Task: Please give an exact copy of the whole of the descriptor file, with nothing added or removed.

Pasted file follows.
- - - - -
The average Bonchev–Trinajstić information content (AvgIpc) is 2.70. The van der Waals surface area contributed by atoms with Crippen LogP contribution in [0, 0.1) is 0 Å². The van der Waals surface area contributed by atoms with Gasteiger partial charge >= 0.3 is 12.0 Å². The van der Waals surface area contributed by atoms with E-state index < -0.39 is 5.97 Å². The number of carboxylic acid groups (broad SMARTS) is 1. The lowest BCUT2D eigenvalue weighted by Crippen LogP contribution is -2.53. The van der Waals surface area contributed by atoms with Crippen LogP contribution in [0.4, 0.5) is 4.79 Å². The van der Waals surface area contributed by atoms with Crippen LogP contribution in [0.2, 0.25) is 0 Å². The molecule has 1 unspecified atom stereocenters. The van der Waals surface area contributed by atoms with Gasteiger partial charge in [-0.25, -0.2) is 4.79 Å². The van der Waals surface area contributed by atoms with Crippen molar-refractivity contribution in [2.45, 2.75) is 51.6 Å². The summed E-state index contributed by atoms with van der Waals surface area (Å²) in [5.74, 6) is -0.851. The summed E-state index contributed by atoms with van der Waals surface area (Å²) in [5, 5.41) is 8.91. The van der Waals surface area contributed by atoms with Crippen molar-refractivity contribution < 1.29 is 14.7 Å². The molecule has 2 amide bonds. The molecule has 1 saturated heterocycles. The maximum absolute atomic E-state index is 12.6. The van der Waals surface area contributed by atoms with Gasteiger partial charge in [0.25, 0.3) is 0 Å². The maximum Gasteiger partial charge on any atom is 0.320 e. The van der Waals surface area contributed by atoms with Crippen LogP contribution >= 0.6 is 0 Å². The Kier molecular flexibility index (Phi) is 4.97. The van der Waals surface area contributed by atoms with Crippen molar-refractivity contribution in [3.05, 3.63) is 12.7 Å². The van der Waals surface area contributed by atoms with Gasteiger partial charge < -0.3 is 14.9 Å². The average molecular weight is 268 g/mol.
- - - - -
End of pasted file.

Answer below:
The average Bonchev–Trinajstić information content (AvgIpc) is 2.70. The van der Waals surface area contributed by atoms with Crippen LogP contribution in [0, 0.1) is 0 Å². The van der Waals surface area contributed by atoms with Gasteiger partial charge >= 0.3 is 12.0 Å². The van der Waals surface area contributed by atoms with E-state index < -0.39 is 5.97 Å². The number of carboxylic acid groups (broad SMARTS) is 1. The lowest BCUT2D eigenvalue weighted by Crippen LogP contribution is -2.53. The van der Waals surface area contributed by atoms with Crippen LogP contribution in [0.4, 0.5) is 4.79 Å². The van der Waals surface area contributed by atoms with Crippen LogP contribution in [0.2, 0.25) is 0 Å². The molecule has 1 unspecified atom stereocenters. The van der Waals surface area contributed by atoms with Gasteiger partial charge in [-0.25, -0.2) is 4.79 Å². The van der Waals surface area contributed by atoms with Crippen molar-refractivity contribution in [2.45, 2.75) is 51.6 Å². The summed E-state index contributed by atoms with van der Waals surface area (Å²) in [5.74, 6) is -0.851. The summed E-state index contributed by atoms with van der Waals surface area (Å²) in [5, 5.41) is 8.91. The van der Waals surface area contributed by atoms with Crippen molar-refractivity contribution < 1.29 is 14.7 Å². The molecule has 2 amide bonds. The molecule has 1 saturated heterocycles. The maximum absolute atomic E-state index is 12.6. The van der Waals surface area contributed by atoms with Gasteiger partial charge in [0.25, 0.3) is 0 Å². The maximum Gasteiger partial charge on any atom is 0.320 e. The van der Waals surface area contributed by atoms with Crippen LogP contribution >= 0.6 is 0 Å². The Kier molecular flexibility index (Phi) is 4.97. The van der Waals surface area contributed by atoms with Crippen molar-refractivity contribution in [3.05, 3.63) is 12.7 Å². The van der Waals surface area contributed by atoms with Gasteiger partial charge < -0.3 is 14.9 Å². The average molecular weight is 268 g/mol.